Mini-Project #2: Basic OFDM Receiver Due: April 6, 2021 (11:59PM EST) (worth 20 pts total)
This project, once again, is designed to help you get a better understanding of some of the theory we have been covering in class by having you build a part of the OFDM receive chain as would be used in a wireless communication device. We can then build on this for the final projects and ultimately get to the point where you can explore security aspects of wireless systems at various layers of the protocol stack.
You will be building pieces of the OFDM receiver (LTE in this case) we covered in class in SP6 & 7 (particularly slides 43 and 44 of SP6, and slides 6 and 7 of SP7). The only piece you will not be constructing is the downconverter (that is the section of the receiver from the antenna, the modulator (mixer), and ADC block in Figure 4.3 or equivalently the “Analog[ue] receiver“ block in the second figure below.
Build the following OFDM processing chain components in Matlab:
Steps your code must perform:
- You will be given one subframe of the downconverted received data (after the “Analogue receiver” in the figure above). You will first perform a cyclic prefix removal from each received OFDM symbol (i.e., ‘transmitted OFDM symbol from the last project). This is the exact opposite process you performed in the last project. However, in order to more closely simulate a more realistic LTE receiver, the first CP for a given slot in each subframe will be 5.2usec and the remaining CPs will be 4.7usec.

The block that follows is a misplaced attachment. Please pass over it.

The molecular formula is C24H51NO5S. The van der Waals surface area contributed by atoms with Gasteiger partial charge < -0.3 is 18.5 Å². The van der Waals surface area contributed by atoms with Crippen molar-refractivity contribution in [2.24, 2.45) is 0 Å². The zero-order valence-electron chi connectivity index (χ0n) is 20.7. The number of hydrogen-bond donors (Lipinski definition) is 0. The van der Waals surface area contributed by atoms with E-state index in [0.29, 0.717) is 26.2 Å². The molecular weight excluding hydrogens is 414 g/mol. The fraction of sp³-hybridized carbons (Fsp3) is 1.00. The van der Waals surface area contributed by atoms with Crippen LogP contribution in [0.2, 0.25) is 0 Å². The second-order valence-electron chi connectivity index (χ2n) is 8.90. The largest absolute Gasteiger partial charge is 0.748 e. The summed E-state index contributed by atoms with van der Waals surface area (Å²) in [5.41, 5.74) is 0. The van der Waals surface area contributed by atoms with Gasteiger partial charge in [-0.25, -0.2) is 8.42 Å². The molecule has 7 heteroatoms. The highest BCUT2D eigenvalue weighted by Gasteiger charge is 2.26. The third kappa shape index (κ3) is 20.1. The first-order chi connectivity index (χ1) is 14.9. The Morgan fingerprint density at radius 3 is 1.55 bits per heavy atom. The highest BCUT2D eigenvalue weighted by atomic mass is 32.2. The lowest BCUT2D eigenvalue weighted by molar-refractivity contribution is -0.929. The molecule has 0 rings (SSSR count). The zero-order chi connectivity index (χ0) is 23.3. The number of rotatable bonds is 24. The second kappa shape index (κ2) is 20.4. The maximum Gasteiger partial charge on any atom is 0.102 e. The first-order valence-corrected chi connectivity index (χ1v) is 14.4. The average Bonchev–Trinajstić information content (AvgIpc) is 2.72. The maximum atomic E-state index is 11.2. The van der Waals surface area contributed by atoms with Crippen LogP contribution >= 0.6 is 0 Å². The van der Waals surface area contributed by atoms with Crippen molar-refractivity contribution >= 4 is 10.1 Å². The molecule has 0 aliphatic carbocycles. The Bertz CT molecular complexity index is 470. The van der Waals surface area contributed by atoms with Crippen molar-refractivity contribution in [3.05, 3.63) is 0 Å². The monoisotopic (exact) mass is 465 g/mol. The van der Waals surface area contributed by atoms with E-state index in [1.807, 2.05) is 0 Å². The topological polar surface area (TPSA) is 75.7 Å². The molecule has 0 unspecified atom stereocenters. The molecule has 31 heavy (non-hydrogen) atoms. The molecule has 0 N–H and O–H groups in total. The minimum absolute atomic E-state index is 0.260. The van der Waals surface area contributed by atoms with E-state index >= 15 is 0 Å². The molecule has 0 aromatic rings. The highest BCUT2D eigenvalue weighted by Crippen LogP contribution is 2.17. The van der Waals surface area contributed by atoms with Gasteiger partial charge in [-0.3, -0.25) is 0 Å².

- You will perform the Serial to Parallel (S/P) conversion.
- Calculate the Forward FFT.
- For the Resource Element Selection block: you will simulate receiving Control Channel
information (put together by the MAC layer) which tells you which Resource Blocks (RBs) multiplexed within the system bandwidth are intended for your receiver. The other RBs are intended for other receivers in the range of the base station (transmitter) and are not to be decoded by your receiver. Normally this control channel information would be differentiated by the receiver (as to whether it is intended for you or not by the control element headers of the PDCCH (Physical Downlink Control CHannel) being encoded with your device’s Temporary Mobile Subscriber Identity (TMSI). However, in this case, you will be using the following scheme to determine where to look for your data by the following steps:
a. You will be given three numbers that represent your Resource Block allocation. In order to make this work for our class, we will be allocating the blocks differently than a real system. Your three numbers will represent an index (base 10) of where to find the data destined for you. The cell has a 20MHz total system bandwidth with 100 Resource Blocks (180kHz * 100 = 18 MHz with a 1 MHz guard band on each end).
- So, if your numbers were 2, 5, and 9, your information would be found in Resource Blocks (11 – 20), (41 – 50), and (81 – 90).